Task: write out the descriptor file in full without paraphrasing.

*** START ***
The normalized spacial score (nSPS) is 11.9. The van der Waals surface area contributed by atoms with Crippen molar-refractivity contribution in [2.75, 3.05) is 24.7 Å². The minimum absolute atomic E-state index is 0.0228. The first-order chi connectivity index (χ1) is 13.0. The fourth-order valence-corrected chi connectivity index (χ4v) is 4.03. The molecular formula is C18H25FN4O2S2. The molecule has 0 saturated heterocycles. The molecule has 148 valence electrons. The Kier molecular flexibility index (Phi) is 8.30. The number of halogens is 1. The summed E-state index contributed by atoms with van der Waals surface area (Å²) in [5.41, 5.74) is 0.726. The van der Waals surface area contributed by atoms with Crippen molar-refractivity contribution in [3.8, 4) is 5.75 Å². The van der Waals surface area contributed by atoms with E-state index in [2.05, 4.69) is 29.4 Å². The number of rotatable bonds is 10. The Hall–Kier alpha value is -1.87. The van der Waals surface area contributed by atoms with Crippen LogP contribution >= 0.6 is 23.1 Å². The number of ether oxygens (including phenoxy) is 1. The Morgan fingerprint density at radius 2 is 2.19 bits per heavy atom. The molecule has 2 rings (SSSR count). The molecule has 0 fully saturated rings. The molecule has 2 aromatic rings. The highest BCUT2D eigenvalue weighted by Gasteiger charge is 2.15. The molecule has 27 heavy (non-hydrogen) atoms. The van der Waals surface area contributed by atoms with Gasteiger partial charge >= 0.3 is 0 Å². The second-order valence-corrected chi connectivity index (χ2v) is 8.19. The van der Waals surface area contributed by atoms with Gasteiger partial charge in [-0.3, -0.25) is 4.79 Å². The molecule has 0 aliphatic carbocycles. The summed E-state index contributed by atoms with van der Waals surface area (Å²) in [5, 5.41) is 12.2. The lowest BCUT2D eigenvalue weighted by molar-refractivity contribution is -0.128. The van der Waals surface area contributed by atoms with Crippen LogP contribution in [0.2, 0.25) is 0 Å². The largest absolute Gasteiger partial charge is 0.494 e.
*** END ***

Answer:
The normalized spacial score (nSPS) is 11.9. The van der Waals surface area contributed by atoms with Crippen molar-refractivity contribution in [2.75, 3.05) is 24.7 Å². The minimum absolute atomic E-state index is 0.0228. The first-order chi connectivity index (χ1) is 13.0. The fourth-order valence-corrected chi connectivity index (χ4v) is 4.03. The molecular formula is C18H25FN4O2S2. The molecule has 0 saturated heterocycles. The molecule has 148 valence electrons. The Kier molecular flexibility index (Phi) is 8.30. The number of halogens is 1. The summed E-state index contributed by atoms with van der Waals surface area (Å²) in [5.41, 5.74) is 0.726. The van der Waals surface area contributed by atoms with Crippen molar-refractivity contribution in [3.8, 4) is 5.75 Å². The van der Waals surface area contributed by atoms with E-state index in [2.05, 4.69) is 29.4 Å². The number of rotatable bonds is 10. The Hall–Kier alpha value is -1.87. The van der Waals surface area contributed by atoms with Crippen LogP contribution >= 0.6 is 23.1 Å². The number of ether oxygens (including phenoxy) is 1. The Morgan fingerprint density at radius 2 is 2.19 bits per heavy atom. The molecule has 2 rings (SSSR count). The molecule has 0 fully saturated rings. The molecule has 2 aromatic rings. The highest BCUT2D eigenvalue weighted by Gasteiger charge is 2.15. The molecule has 27 heavy (non-hydrogen) atoms. The van der Waals surface area contributed by atoms with Gasteiger partial charge >= 0.3 is 0 Å². The second-order valence-corrected chi connectivity index (χ2v) is 8.19. The van der Waals surface area contributed by atoms with Gasteiger partial charge in [-0.3, -0.25) is 4.79 Å². The molecule has 0 aliphatic carbocycles. The summed E-state index contributed by atoms with van der Waals surface area (Å²) in [5, 5.41) is 12.2. The lowest BCUT2D eigenvalue weighted by molar-refractivity contribution is -0.128. The van der Waals surface area contributed by atoms with Crippen LogP contribution in [0.2, 0.25) is 0 Å². The largest absolute Gasteiger partial charge is 0.494 e.